Scientists at MIT and the Université catholique de Louvain in Belgium analyzed 15 months of mobility data for 1.5 million individuals who the same mobile carrier. Their analysis, “Unique in the Crowd: the privacy bounds of human mobility” showed that data from just four, randomly chosen “spatio-temporal points” (for example, mobile device pings to carrier antennas) was enough to uniquely identify 95% of the individuals, based on their pattern of movement. Even with just two randomly chosen points, the researchers say they could uniquely characterize around half of the 1.5 million mobile phone users. The research has profound implications for privacy, suggesting that the use of mobile devices makes it impossible to remain anonymous – even without the use of tracking software.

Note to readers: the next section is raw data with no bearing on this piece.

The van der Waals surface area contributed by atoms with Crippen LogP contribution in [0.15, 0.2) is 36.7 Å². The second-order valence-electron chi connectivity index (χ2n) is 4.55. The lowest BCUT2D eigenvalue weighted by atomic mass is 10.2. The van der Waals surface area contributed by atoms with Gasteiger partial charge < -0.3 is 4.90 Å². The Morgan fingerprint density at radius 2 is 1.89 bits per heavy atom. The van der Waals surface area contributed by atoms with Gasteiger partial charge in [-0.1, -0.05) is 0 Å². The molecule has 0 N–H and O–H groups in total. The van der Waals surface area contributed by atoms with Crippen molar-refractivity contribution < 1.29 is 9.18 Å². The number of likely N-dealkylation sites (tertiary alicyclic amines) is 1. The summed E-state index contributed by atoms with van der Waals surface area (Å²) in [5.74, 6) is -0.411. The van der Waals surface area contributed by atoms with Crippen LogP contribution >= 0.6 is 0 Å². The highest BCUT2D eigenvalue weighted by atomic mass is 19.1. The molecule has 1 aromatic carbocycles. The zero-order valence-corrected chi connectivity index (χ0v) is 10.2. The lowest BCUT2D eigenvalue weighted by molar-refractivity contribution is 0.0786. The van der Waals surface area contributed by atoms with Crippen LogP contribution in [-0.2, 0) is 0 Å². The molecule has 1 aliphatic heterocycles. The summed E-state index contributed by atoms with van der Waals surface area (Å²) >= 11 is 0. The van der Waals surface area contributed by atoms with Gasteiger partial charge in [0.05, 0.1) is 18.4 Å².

For their research, they studied anonymized carrier data from a “significant and representative part of the population of a small European country.” In the study, the researchers used sample data collected between April 2006 and June 2007. Each time a user interacted with their mobile phone operator network by initiating or receiving a call or a text message, the location of the connecting antenna was recorded, providing both a spatial and temporal data point.
“We show that the uniqueness of human mobility traces is high, thereby emphasizing the importance of the idiosyncrasy of human movements for individual privacy,” the researchers write. Given the amount of information that can be inferred from mobility data, as well as the potentially large number of simply anonymized mobility datasets available, this is a growing concern.”"
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